Defining Negligence Under the Law

negligence slipper floor

Defining Negligence Under the Law

Negligence is the primary cause of most personal injury lawsuits in the U.S. Even though laws vary from state to state, in every state you are expected to conduct your actions in a manner that will prevent unnecessary harm or injury to other people. But exactly how does the law define negligence?


What is Negligence?

If you’ve ever been in an auto accident, you know that neither yourself nor the other drivers caused the accident on purpose. Someone overlooked something or failed to follow the rules. This is an example of negligence. According to the law, we all have a “duty of care” to make sure we don’t unnecessarily harm one another. For example, we all have a responsibility to operate motor vehicles in a safe manner. We are expected to follow applicable laws (like speed limits) and conditions like traffic and weather. If you fail to do so by, say, speeding, and cause an accident that harms someone, then you have breached your “duty of care.” You were negligent.


The 4 Main Components of Negligence

Duty of care. First, it has to be established that the at-fault party had a duty. In addition to the duty of care described in the car accident example, some others would be the duty of care a business has to keep their floor surfaces safe and non-slippery so you don’t fall. Or a company has a duty of care to make sure the products they sell you don’t harbor unexpected dangers.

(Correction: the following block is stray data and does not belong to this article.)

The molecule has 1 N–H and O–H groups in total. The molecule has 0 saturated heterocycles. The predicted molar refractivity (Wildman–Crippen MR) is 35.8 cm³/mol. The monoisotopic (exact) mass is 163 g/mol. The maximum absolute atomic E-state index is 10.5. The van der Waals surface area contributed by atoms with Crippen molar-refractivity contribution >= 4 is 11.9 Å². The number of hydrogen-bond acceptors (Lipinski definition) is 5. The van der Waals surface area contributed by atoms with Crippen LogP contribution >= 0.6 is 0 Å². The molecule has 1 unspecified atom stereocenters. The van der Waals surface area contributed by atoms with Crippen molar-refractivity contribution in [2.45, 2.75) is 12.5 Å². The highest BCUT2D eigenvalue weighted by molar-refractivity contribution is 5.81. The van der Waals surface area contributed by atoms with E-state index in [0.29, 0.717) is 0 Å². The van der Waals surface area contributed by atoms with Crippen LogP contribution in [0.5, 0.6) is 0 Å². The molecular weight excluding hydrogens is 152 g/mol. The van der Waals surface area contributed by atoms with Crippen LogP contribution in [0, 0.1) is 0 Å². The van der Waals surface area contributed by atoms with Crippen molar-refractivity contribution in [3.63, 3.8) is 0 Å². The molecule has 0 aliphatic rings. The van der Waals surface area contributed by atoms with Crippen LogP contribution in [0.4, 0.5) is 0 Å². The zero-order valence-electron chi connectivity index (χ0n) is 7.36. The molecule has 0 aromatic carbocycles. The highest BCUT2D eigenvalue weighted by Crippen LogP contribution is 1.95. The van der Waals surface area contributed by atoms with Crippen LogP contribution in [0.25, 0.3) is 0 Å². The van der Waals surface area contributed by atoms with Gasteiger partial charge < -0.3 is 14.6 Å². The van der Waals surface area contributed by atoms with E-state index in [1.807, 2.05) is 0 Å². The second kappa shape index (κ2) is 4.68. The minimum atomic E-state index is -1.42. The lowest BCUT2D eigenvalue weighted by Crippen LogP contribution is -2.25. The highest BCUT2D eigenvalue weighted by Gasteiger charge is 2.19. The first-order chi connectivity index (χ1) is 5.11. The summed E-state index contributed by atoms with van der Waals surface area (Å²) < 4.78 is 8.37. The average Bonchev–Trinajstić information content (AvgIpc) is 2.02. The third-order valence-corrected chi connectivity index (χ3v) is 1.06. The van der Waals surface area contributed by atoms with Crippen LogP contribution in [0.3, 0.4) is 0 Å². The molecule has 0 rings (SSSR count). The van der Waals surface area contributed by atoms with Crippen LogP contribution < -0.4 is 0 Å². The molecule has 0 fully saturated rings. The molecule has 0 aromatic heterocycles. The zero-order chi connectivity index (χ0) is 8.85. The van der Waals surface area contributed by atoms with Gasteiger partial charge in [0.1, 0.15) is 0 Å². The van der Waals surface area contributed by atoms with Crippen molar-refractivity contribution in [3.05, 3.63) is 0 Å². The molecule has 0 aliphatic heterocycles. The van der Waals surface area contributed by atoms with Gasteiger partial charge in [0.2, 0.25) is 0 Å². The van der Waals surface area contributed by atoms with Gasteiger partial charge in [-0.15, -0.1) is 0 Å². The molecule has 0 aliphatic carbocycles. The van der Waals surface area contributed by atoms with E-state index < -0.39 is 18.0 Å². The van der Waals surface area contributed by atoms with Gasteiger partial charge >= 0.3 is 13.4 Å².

Breach of duty. When a business sells a product they know has pieces that will break off and could harm you, they breach their duty of care. Or if an individual fails to act safely, for example by texting while driving, they fail their duty of care.


The breach caused the harm. However, breaching your duty of care isn’t the only component to negligence under the law. It has to be proved that the breach caused harm. For example, say a driver has consumed more than the legal limit of alcohol. That driver is one of several in a car accident caused by someone else running a red light. The drunk driver, although definitely failing to fulfill their duty of care, is not considered to be the negligent party in that accident.


Injury or harm resulted. It’s also possible to breach your duty of care, but not have it cause harm. Maybe you run a red light because you’re daydreaming and don’t see the traffic signal change. You might almost hit another car in that circumstance, causing the other driver to brake suddenly. But if they and their vehicle don’t sustain any damage or harm, you would not be considered negligent under the law. Most people would consider that action negligent in the more general definition, but not legally speaking.


As you can see, negligence can be a complicated legal issue. That’s why it’s always a good idea to get legal expertise on your side in these matters. Call us if we can help.


IMAGE: Pixabay / CC0 Public Domain

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